Spurious Arctic sea ice identification by satellite microwave radiometers under extreme weather conditions
|Zhivotovskaia M.A.1, Zabolotskikh E.V.1, Chapron Bertrand2
|1 : Russian State Hydrometeorological University, Saint Petersburg, Russia
2 : Institut Français de Recherche pour l’Exploitation de la Mer, Plouzané, France
|Sovremennye problemy distantsionnogo zondirovaniya Zemli iz kosmosaCurrent problems in remote sensing of the Earth from space (2411-0280) (Space Research Institute RAS), 2019 , Vol. 16 , N. 6 , P. 209-220
|Article en russe
|sea ice, Arctic, AMSR2, satellite products, extreme weather conditions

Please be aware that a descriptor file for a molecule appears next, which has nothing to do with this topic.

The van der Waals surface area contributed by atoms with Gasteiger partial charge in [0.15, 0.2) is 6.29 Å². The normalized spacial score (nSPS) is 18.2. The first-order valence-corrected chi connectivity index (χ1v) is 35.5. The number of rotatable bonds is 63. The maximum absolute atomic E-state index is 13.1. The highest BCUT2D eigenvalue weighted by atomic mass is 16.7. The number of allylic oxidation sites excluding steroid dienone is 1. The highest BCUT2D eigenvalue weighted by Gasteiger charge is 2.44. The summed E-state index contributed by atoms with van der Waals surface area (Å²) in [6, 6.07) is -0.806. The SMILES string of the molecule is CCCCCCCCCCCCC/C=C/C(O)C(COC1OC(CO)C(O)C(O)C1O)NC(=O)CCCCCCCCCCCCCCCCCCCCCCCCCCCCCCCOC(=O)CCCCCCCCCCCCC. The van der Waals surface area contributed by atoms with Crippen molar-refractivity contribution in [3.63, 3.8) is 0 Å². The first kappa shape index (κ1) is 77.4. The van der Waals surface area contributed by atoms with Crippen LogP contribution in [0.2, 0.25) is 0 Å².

The appearance of spurious sea ice concentration (SSIC) areas in sea ice concentration (SIC) products was studied under extreme weather conditions associated with the development of polar lows (PLs) and extratropical cyclones (ECs). The SIC products are based on measurements of the Advanced Microwave Scanning Radiometer 2 (AMSR2). The database of the PLs and ECs in the Arctic was created for the period 2015–2018 and consists of optical and radar images of the ocean surface and sea ice maps of the Norwegian Meteorological Institute (NMI) and the Arctic and Antarctic Research Institute (AARI). Two satellite products were analyzed: daily average SIC, calculated with the ARTIST Sea Ice algorithm (ASI) and provided by the University of Bremen, and swath SIC of original time resolution calculated with the Bootstrap algorithm and provided by the Japan Aerospace Exploration Agency (JAXA). A comparison of the SIC fields with the NMI and AARI maps, as well as with optical and radar images, allowed us to identify SSIC areas for which the atmospheric water vapor content, cloud liquid water content, and sea surface wind speed were calculated from the AMSR2 data. The influence of these parameters on the appearance and characteristics of the SSIC areas was studied for both products. It was found that the reason of SSIC appearance in the product of the University of Bremen is mainly the atmospheric water, whereas in the JAXA product ― strong winds. The largest number of the SSIC cases was observed in the regions of the most frequent PLs and ECs. The areas of SSIC were estimated for both products, which proved to be almost the same in winter months but different in summer months.